Making decisions means making good assumptions
Just before Christmas, Joe and I installed a spa on our new deck. The spa had been in the lower floor ofthe house. This was not a good idea in Pennsylvania. Then two things happened in quick order. (1) We got our first electric bill with the spa outside and the truly cold weather having arrived. Bill went up a bit, as expected, but not enough for real concern.(2) One month leter we got our first bill with the spa outside, the cold weather, AND the rate increase. We have a full electric house (gas is not available, I hate fuel oil, a furnace would require taking down ceilings installing ductwork, and I'm away too much for a wood or coal burner to make sense). It was a shocker!.
Next step was to investigate solar. We did this several years ago (on a different house in a far warmer climate) and the payback was terrible. But we had some vague knowledge about new incentives that might change that story. We had heard that cost swere going down rapidly, too. Maybe solar would make economic sense this time.
I contacted a reputable electrical contractor with a proven track record. I was really impressed when instead of making an appointment to visit our house, he pulled us up on Google Earth and was able to calculate our roof dimensions to the foot as well as our angle of inclination. Turns out our property is a good candidate for solar. I asked for, and received within two hours, examples of two recent proposals.
The first glance seemed like great news. A net cost we can write a check for, a payback under four years, and a five year cash return of several thousand dollars.
But after a few minutes reality sunk in. This seemed just too good to be true. Accountants need to develop a bit of intuition and my alarms were going off.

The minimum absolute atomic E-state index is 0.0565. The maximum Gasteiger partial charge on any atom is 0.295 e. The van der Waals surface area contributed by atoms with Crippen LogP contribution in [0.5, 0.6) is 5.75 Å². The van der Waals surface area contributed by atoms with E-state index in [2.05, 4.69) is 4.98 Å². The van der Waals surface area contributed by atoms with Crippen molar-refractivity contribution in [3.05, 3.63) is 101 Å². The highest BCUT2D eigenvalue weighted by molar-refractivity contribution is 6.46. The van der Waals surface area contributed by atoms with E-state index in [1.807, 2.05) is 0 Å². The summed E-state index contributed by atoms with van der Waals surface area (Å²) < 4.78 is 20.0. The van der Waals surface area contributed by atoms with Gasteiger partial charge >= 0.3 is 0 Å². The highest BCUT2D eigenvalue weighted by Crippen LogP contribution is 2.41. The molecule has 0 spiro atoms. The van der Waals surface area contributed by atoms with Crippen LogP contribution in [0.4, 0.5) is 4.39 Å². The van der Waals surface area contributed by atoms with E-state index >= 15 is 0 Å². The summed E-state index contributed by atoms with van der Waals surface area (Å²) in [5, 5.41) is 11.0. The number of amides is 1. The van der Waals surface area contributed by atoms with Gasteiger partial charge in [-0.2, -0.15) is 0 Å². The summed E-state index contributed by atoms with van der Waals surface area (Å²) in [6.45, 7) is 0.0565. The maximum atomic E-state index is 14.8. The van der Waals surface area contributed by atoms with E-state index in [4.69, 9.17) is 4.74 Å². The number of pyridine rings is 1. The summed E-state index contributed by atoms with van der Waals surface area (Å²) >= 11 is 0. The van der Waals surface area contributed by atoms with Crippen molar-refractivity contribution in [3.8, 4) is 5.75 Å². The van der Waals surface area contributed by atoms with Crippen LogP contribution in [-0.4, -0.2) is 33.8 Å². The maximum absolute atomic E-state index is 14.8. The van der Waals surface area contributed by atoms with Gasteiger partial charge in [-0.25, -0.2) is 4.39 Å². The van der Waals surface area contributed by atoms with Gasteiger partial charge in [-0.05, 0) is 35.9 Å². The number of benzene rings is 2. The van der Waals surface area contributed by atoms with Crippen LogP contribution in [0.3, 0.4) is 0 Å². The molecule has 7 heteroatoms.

Two hours later, and a couple of phone calls to my friends at PPL, I have a much better feel for these incentives. And my students--as a management accounting specialist I work extensively with students on good assumptions and reasonable estimates-- have a new case to analyze this fall. It's not that the contractor is unethical. It's that incomplete information, and misunderstanding tax incentives, led to poor asumptions and unrealistic ROI estimates.
Tomorrow I'll attend a seminar on solar power. I need to understand the type and size system that fits our needs best. After that I'll be revising the proposal. Stay tuned. Maybe you should investigate solar, too.
Barbara McElroy is Associate Professor of Accounting and Head of the Department of Accounting and Information Systems at Susquehanna University in Selinsgrove, PA. Before beginning a career in academe, Barbara worked in both public and private accounting settings, and owned several businesses. She is particularly interested in the interaction of accounting and public policy. Barbara will discuss current events with the interest of students, faculty, and practicing professionals in mind.